An eighth-grader has been expelled and an 18-year-old medical marijuana patient - whose mom is his caregiver - faces a felony charge as a result of marijuana cookies allegedly being passed out to some middle-school students at DeSmet School last week.
Tyler Andre Pyle, 18, a student at Willard Alternative High School, appeared Thursday afternoon in Missoula County Justice Court on a charge of criminal distribution of dangerous drugs.
In addition to the DeSmet student who was expelled, four other students were suspended for three days, DeSmet principal Joe Halligan said.
"It's been very shocking for me," Halligan said Thursday.
The allegations against Pyle began to unfold on March 8, when Halligan - who was at a conference in Helena - got a call from a DeSmet teacher who had "caught wind of somebody in the lunchroom distributing ‘special cookies,' " Halligan said. He immediately called the Missoula County Sheriff's Office.
The teacher said several students had eaten the cookies, according to an affidavit filed by Deputy Missoula County Attorney Andrew Paul. The teacher "observed the group of students acting ‘spaced out,' " the affidavit said.
More cookies were found in a 14-year-old student's locker; a test of the cookies indicated marijuana, according to the affidavit.
Halligan gave credit to the students who sounded the alert.
"We have great students. They told their friends, ‘Not in our school,' " he said.
On March 14, a Missoula County sheriff's deputy met with four DeSmet students who'd eaten the cookies and whose parents gave them permission to speak with him, according to the affidavit.
All told him they'd gotten the cookies from one student, who in turn told him that she'd gotten the marijuana-laced butter for the cookies from Tyler Pyle.
The girl "admitted she obtained the marijuana butter for the purpose of making the cookies and taking them to school ... (and) admitted that she had texted (Pyle) and requested the marijuana butter and that he delivered it to her, as requested."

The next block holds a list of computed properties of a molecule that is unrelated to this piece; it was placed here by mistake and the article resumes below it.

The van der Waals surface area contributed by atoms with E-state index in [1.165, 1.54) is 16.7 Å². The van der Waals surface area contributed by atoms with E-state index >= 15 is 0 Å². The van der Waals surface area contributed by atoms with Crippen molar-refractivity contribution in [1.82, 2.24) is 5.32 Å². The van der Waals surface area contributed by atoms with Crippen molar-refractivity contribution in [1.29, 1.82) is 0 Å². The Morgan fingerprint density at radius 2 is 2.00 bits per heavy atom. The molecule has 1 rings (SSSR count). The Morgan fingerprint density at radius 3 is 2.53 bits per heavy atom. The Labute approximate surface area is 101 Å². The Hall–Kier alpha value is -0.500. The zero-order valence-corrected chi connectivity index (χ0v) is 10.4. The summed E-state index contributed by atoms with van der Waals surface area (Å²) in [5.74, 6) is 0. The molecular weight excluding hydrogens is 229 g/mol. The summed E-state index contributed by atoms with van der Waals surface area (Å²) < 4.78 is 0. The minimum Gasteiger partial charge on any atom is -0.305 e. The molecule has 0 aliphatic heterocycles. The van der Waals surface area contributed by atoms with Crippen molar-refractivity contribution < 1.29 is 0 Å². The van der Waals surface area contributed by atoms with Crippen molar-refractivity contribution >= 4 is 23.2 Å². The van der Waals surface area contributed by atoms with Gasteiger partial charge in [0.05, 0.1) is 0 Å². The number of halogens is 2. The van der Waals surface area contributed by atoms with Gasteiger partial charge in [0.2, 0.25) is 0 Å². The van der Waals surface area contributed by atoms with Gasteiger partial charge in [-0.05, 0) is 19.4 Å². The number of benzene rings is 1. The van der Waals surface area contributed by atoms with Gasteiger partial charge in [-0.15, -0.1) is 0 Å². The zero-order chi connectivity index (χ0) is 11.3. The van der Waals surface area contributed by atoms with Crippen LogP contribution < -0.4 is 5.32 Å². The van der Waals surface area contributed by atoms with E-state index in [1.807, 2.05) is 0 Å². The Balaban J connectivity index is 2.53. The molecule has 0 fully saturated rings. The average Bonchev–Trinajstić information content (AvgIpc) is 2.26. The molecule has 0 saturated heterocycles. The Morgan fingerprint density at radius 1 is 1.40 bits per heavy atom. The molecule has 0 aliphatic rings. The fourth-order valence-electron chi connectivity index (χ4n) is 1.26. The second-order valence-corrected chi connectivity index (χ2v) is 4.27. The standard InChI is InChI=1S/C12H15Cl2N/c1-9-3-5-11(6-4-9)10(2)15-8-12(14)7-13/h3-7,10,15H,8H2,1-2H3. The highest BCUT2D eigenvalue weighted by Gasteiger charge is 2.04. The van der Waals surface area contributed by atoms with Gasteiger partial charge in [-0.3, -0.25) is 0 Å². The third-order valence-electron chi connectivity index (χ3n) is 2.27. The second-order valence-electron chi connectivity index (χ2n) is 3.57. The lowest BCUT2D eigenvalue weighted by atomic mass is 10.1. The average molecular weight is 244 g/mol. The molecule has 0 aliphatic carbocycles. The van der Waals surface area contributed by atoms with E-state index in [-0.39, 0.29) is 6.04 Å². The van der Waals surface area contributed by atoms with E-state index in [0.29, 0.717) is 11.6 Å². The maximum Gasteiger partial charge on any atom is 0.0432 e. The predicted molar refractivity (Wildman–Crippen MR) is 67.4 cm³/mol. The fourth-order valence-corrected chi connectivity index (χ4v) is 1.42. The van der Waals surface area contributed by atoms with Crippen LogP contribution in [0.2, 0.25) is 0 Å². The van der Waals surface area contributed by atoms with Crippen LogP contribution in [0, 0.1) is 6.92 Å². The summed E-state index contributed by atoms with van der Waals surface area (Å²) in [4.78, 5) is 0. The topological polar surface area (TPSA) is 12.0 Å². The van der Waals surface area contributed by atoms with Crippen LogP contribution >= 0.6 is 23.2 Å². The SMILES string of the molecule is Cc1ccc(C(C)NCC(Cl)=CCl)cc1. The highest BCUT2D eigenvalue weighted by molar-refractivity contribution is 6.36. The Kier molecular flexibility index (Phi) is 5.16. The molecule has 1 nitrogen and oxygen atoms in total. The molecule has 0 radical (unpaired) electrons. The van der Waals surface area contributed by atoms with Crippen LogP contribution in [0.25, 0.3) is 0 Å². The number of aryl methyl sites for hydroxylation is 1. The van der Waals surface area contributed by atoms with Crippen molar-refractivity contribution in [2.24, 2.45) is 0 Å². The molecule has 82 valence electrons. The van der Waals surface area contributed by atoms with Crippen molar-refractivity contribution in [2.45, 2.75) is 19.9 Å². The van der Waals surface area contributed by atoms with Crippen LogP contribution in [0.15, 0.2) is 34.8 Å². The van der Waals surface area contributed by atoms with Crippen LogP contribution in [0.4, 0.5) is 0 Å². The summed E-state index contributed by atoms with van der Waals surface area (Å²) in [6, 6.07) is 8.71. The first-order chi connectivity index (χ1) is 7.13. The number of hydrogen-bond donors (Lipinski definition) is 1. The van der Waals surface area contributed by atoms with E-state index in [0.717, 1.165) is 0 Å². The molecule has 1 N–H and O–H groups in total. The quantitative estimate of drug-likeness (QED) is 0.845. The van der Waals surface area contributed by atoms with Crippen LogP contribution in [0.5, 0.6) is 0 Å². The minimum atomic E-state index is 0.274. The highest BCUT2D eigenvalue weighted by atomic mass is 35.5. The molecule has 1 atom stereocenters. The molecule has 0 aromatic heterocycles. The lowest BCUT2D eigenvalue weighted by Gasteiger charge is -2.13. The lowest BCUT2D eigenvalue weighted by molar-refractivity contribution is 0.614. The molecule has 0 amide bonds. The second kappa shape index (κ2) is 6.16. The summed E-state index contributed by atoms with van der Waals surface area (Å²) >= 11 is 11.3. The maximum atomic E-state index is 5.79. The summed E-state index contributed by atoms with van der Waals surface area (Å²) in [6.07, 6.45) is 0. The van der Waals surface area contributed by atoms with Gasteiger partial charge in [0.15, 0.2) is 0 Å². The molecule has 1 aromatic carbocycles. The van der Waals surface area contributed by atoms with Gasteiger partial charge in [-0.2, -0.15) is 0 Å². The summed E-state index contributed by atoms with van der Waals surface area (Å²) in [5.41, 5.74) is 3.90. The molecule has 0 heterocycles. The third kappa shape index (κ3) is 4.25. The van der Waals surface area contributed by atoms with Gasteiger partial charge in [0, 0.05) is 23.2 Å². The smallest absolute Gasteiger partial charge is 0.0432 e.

A sheriff's deputy interviewed Pyle at Willard School Wednesday. After waiving his Miranda rights, Pyle told the deputy he gave the girl a jar with a little less than two sticks of marijuana butter.
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The Montana Department of Health and Human Services, which maintains a registry of medical marijuana caregivers and cardholders, confirmed that Pyle is a patient.
His mother, according to the affidavit, is listed as his caregiver.
DeSmet's Halligan said he met with all of the school's sixth-, seventh- and eighth-graders about the incident.
"I didn't want to try and beat around the bush and sugar-coat things," he said. "I had a very real conversation with students and teachers about the seriousness of what's going on."
An emergency recommendation to expel the student who baked the cookies was sent immediately, he said, and on Wednesday night the school board voted to back it.
"There have been a number of situations I've had to deal with this year that caused me to lose sleep, and this is one," Halligan said. "It's going to have an impact on this child's life. But I'm not willing to compromise my own values that I have for this school."
Although he said the situation was unnerving, "I wasn't ever waffling back and forth. I knew in my gut what we needed to do."
Either way, his actions would set a precedent, he said, and he wasn't going to let that precedent be lenience.
Pyle faces far more severe consequences. Criminal distribution of dangerous drugs - in this case, selling marijuana to a minor - carries a maximum penalty of life in prison and a $50,000 fine. Bail for Pyle was set Thursday at $2,500. He immediately bonded out of jail.
Reporter Gwen Florio can be reached at 523-5268, gwen.florio @missoulian.com or on CopsAndCourts.com.